Almost 600 martial arts students, instructors, masters and grand masters from across the nation paraded into the San Jose City College football stadium on June 25 for the greatest master black belt test and display of martial arts skills in the 38-year history of the Ernie Reyes West Coast Martial Arts Association (WCMAA), headquartered in Santa Clara.
Taiko drummers began the evening. Then, led by an Olympics torch, the procession made its way onto the field, where a giant human circle was formed for the opening ceremonies of the 76th Semi-Annual Black Belt Show and Mastery Test. The ceremonies even included a surprise proposal of marriage from a black belt to a green belt.
A resolution from California congress member Mike Honda was read, commending WCMAA co-founder Grand Master Ernie Reyes Sr. “for his tireless dedication to his craft and our community.” Reyes was previously honored as “one of the greatest martial arts masters of the 20th century.”
The show was the culmination of a week of testing, in which qualified students to move to the next degree of black belt, from the fourth through the ninth degrees. The successful candidates performed for 3,000 friends and family members watching from the viewing stands.
WCMAA’s mixed martial arts training blends traditional and modern techniques, and the show featured traditional, combative and performing martial arts demonstrations. Performances by the WCMAA World Action Demo Team were among the show highlights.
WCMAA training is offered in Korean Tae Kwon Do, the art of kicking, American boxing, Thai kickboxing, Filipino knife and stick fighting, Japanese and Chinese weapon training, street self-defense techniques and submission grappling from the ground.
Individuals are trained not just in self-defense arts, but also in the self-discipline needed for personal development and success in other areas of life, according to Reyes. They develop three Empowering Master Mindset Concepts: Extreme commitment to produce extraordinary results, an indomitable warrior spirit that never gives up and unconditional love for others to make a better world.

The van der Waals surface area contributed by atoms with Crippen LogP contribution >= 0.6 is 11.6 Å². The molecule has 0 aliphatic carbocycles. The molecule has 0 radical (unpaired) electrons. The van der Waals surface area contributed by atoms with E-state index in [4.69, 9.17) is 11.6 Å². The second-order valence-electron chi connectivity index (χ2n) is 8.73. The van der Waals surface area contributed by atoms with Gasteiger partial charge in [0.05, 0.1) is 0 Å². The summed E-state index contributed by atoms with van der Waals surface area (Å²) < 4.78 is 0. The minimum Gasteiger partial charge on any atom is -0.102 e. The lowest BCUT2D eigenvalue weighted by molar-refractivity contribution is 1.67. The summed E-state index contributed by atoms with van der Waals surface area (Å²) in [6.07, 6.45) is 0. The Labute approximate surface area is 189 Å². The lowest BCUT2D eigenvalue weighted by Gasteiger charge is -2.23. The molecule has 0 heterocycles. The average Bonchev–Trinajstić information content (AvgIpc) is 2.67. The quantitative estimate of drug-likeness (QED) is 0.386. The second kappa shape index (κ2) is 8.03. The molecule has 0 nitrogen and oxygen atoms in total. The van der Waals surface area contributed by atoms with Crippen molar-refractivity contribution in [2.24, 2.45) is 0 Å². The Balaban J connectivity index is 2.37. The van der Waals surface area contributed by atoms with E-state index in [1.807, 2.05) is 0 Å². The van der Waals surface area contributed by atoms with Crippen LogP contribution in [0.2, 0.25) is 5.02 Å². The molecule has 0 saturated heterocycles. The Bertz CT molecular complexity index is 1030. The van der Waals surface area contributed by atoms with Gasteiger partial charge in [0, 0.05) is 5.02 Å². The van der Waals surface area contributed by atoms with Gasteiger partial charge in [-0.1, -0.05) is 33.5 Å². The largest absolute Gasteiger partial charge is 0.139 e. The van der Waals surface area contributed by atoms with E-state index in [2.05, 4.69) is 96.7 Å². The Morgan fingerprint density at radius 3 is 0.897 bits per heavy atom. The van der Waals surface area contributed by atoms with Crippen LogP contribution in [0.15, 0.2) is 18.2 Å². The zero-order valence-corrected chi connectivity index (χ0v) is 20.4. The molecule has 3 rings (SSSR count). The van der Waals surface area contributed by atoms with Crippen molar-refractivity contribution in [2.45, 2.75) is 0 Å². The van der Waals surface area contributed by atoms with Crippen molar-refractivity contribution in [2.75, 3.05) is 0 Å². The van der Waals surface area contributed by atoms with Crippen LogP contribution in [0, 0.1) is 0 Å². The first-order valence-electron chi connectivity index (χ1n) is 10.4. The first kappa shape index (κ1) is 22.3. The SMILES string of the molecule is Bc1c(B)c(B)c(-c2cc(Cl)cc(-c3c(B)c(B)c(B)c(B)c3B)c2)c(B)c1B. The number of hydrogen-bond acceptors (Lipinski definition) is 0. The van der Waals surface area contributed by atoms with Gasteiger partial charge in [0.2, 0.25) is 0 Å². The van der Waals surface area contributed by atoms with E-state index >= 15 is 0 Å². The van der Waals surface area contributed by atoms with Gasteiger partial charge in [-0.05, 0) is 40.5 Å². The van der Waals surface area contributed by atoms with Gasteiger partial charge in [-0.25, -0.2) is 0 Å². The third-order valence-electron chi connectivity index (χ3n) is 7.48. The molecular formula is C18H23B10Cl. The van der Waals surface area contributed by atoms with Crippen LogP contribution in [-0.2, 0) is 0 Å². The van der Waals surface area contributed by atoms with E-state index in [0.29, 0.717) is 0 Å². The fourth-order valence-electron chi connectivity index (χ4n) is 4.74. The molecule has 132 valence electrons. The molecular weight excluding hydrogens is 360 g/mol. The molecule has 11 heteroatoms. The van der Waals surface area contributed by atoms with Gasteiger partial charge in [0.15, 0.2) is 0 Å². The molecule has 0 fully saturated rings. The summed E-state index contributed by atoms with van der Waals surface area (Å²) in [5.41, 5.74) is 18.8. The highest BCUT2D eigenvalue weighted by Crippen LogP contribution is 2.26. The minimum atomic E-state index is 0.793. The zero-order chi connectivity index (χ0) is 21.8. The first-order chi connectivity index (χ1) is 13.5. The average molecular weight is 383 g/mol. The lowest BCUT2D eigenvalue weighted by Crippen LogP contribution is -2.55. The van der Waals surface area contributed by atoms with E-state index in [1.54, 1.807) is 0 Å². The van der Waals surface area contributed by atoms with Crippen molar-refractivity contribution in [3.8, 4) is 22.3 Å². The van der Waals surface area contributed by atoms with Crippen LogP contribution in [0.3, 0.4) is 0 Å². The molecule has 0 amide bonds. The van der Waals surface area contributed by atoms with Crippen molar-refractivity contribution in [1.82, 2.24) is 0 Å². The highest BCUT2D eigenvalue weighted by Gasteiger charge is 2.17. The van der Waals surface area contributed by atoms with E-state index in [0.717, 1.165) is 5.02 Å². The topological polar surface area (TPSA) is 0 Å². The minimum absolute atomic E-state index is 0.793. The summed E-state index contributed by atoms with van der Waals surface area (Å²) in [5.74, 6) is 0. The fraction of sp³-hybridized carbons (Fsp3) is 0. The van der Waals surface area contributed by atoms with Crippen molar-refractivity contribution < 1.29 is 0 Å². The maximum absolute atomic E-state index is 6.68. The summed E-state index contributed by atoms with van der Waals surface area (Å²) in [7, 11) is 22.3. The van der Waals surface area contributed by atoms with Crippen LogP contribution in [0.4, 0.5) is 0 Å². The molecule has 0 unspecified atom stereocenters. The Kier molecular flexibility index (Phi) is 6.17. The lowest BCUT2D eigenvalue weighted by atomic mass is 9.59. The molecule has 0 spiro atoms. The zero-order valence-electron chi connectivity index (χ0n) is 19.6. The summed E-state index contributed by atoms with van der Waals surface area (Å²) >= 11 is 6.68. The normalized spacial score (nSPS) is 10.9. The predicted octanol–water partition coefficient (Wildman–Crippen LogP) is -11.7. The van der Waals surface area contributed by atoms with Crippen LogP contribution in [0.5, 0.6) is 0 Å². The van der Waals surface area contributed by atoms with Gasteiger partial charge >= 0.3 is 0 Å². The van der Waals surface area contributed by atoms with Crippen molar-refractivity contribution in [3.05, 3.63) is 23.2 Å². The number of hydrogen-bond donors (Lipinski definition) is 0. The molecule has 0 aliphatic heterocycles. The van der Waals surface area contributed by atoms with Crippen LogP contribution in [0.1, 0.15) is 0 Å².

“Today is all about a celebration of life,” said Reyes, who has needed all his warrior spirit to face recent health issues. Three months ago he underwent surgery for prostate cancer but is now cancer-free.
Master Ernie Reyes Jr., Reyes’ son, was recently diagnosed with kidney failure. He has dialysis three times a week and is on the national organ transplant list.
Also working through health issues, WCMAA co-founder Grand Master Tony B. Thompson is back at work after recovering from surgeries for congestive heart failure in April 2015.
Reyes Sr. and Thompson met as students at San Jose State University, became friends and later became partners in establishing the West Coast Martial Arts Association.
“We never signed a contract,” said Reyes. They just shook hands on the partnership. They have now been friends for 49 years.
“It was hard for minorities to break in,” continued Reyes, who is Filipino. Thompson is African-American. Both are now recognized internationally for their accomplishments in martial arts, and Reyes and his son have been featured in numerous TV shows and movies.
Thompson’s 29-year-old daughter, Tanika Thompson, has trained in martial arts since she was five.
“It teaches kids more than self-confidence and physical strength. It teaches character skills. Those are things that last with you,” she said.
“If we can help one kid a year get on the right path, then we’ve done our job,” said Tony Thompson. “It’s all about life skills.”
“I’m proud of Papa because he’s so strong he can even kick a monster in the face,” said Thompson’s five-year-old granddaughter, Anaiya, not yet a black belt.
Santa Clara resident Gloria Story became involved in martial arts when she took her son and daughter for lessons. She became a volunteer then an instructor at the WCMAA headquarters, 2410 El Camino Real, where Dave Medina, who has a 6th degree black belt, is head instructor. WCMAA has schools in nine states, with 17 in the Bay Area.
“The training teaches my children respect, self-discipline and responsibility,” said Story, who has a 3rd degree black belt. “It’s a great school. We’re like one big family. Everybody gets treated equally, no matter what.”
Night had fallen when Story’s extended, black-belted family of warriors and monster slayers–even slayers of cancer–spread across the SJCC football field en mass again for the spectacular grand finale performance of the historic 2016 Ernie Reyes West Coast Martial Arts Association show. Applause thundered through the darkness.